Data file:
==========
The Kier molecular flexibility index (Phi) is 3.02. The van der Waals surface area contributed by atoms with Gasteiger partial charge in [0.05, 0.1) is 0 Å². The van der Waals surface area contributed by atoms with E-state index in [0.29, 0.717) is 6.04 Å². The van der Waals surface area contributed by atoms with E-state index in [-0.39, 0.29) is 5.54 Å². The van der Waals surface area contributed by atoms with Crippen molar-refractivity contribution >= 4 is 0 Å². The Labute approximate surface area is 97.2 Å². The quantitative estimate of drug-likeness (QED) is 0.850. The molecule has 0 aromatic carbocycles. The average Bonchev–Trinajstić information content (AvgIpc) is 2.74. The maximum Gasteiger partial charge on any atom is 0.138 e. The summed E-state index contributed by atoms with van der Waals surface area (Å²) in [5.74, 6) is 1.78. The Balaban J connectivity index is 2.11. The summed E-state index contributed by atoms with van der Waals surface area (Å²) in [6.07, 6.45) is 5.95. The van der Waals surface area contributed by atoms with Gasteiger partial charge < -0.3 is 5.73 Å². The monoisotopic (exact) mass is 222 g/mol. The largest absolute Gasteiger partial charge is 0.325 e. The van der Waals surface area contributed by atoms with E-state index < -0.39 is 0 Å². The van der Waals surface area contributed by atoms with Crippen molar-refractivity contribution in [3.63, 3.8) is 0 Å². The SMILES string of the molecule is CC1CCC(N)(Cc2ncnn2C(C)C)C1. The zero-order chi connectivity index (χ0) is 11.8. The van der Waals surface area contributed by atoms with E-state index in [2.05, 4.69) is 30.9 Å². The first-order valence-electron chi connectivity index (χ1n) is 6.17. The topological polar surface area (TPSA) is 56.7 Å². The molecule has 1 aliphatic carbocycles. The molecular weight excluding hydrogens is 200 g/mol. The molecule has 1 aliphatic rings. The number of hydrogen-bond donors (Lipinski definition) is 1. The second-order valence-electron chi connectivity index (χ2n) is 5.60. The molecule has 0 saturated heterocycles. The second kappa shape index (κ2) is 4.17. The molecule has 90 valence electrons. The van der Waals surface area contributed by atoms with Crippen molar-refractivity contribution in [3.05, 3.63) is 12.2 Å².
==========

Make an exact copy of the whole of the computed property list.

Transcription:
The Kier molecular flexibility index (Phi) is 3.02. The van der Waals surface area contributed by atoms with Gasteiger partial charge in [0.05, 0.1) is 0 Å². The van der Waals surface area contributed by atoms with E-state index in [0.29, 0.717) is 6.04 Å². The van der Waals surface area contributed by atoms with E-state index in [-0.39, 0.29) is 5.54 Å². The van der Waals surface area contributed by atoms with Crippen molar-refractivity contribution >= 4 is 0 Å². The Labute approximate surface area is 97.2 Å². The quantitative estimate of drug-likeness (QED) is 0.850. The molecule has 0 aromatic carbocycles. The average Bonchev–Trinajstić information content (AvgIpc) is 2.74. The maximum Gasteiger partial charge on any atom is 0.138 e. The summed E-state index contributed by atoms with van der Waals surface area (Å²) in [5.74, 6) is 1.78. The Balaban J connectivity index is 2.11. The summed E-state index contributed by atoms with van der Waals surface area (Å²) in [6.07, 6.45) is 5.95. The van der Waals surface area contributed by atoms with Gasteiger partial charge < -0.3 is 5.73 Å². The monoisotopic (exact) mass is 222 g/mol. The largest absolute Gasteiger partial charge is 0.325 e. The van der Waals surface area contributed by atoms with E-state index < -0.39 is 0 Å². The van der Waals surface area contributed by atoms with Crippen molar-refractivity contribution in [3.63, 3.8) is 0 Å². The SMILES string of the molecule is CC1CCC(N)(Cc2ncnn2C(C)C)C1. The zero-order chi connectivity index (χ0) is 11.8. The van der Waals surface area contributed by atoms with E-state index in [2.05, 4.69) is 30.9 Å². The first-order valence-electron chi connectivity index (χ1n) is 6.17. The topological polar surface area (TPSA) is 56.7 Å². The molecule has 1 aliphatic carbocycles. The molecular weight excluding hydrogens is 200 g/mol. The molecule has 1 aliphatic rings. The number of hydrogen-bond donors (Lipinski definition) is 1. The second-order valence-electron chi connectivity index (χ2n) is 5.60. The molecule has 0 saturated heterocycles. The second kappa shape index (κ2) is 4.17. The molecule has 90 valence electrons. The van der Waals surface area contributed by atoms with Crippen molar-refractivity contribution in [3.05, 3.63) is 12.2 Å².